Elon Musk and Mark Zuckerberg are on opposite ends of the artificial intelligence spectrum.
This much is obvious, after Musk shot back on Twitter on Tuesday, saying that Zuckerberg’s “understanding of the subject is limited.” This came after the Facebook CEO said AI pessimists are misguided.
“I think that people who are naysayers and kind of try to drum up these doomsday scenarios — I just don’t understand it,” said Zuckerberg on Facebook Live, responding to a question on AI that mentioned Musk. “I think it’s really negative and in some ways I actually think it is pretty irresponsible.”
Musk’s concerns boil down to AI achieving “superintelligence” — where machines have advanced beyond human-level intelligence and may have objectives not in-line with their creators. The term was coined by Oxford Professor Nick Bostrom in his 2014 book of the same name, warning this could cause AI to replace humans as the dominant species on earth. Musk has said this possibility is mankind’s “biggest existential threat” and “potentially more dangerous than nukes.” That’s, uh, scary.
Others invested in the future of AI — like Zuckerberg — aren’t as worried, though.
“Overall [Musk is] definitely too negative,” said Sameer Singh, Associate Professor of Computer Science at University of California, Irvine, during an interview with TheWrap. “I’m much more positive about it and so are a lot of AI researchers — otherwise we wouldn’t be working in this area if we thought it was going to spell doom for the society.”
Professor Singh focuses his research on machine learning, and believes the human-AI dynamic will continue to be a master-and-servant relationship for years to come.
“We’re quite far from any kind of sentience or any kind consciousness for these AI beings — so far that it’s not kind of worth thinking about this time,” said Singh. “It’s probably not going to happen in our lifetime.”
Still, Musk has been working to put safeguards in place against AI going off the rails. He co-founded OpenAI in 2015, a research company aiming to build “safe AI” through a collaborative effort, rather than individual companies having an arms race. Imagine: The only thing worse than building hostile AI would be a single country or company having a monopoly on the technology.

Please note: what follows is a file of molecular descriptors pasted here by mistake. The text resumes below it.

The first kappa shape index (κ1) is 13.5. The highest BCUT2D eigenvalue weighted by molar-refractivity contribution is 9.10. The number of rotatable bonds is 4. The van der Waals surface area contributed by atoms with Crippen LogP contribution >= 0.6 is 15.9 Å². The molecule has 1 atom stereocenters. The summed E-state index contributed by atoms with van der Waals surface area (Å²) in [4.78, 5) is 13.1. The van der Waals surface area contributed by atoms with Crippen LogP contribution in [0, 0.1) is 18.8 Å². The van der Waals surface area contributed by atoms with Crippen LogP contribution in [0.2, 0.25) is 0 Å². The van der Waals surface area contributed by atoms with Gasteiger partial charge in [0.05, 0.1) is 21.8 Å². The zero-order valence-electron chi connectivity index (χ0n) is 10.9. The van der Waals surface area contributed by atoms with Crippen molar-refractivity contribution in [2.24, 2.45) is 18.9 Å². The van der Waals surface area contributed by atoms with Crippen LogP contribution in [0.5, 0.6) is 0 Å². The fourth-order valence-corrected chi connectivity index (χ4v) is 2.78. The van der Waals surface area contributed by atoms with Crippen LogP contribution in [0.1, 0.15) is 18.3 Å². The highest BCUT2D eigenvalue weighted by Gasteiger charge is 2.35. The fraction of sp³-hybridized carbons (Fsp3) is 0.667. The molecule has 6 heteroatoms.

Jack Clarke, OpenAI’s Strategy and Communications Director, told TheWrap the worst-case scenario of superintelligent robots developing consciousness and becoming our overlords is unlikely.
“I think that’s kind of a) very far off and b) we don’t necessarily know that [it’s possible]. There may be constraints we’re unaware of,” said Clarke. “It’s not logical this is where we end up.”
Clarke, along with Singh, is bullish on AI’s short-term prospects. Both pointed to AI advancements in healthcare (think robot assistants in the operating room) and driving as areas to keep an eye on.
Zuckerberg echoed those sentiments in his Facebook Live post.
“In the next five to 10 years, AI is going to deliver so many improvements to our lives,” said Zuckerberg. “If you’re arguing against AI, then you’re arguing against safer cars that aren’t going to have accidents, and you’re arguing against being able to better diagnose people when they are sick.”
At the same time, Clarke believes the best defense against an AI backlash is continuing to foster a collaborative research environment.
“In terms of unsafe AI, how it might get built is if you have people who are reckless in how they build it and develop it as a science, then it can have qualities that can be dangerous,” Clarke told TheWrap. “And that’s one reason we’re set up — to help create safe AI and to also help promulgate methods and research that are also safe as well.”
Taking a step back, there appears to be some overlap: The research Musk is funding is working to curtail an “AI Apocalypse” and push machine learning in the same direction Zuckerberg sees it headed. Maybe the Silicon Valley heavyweights can agree on that.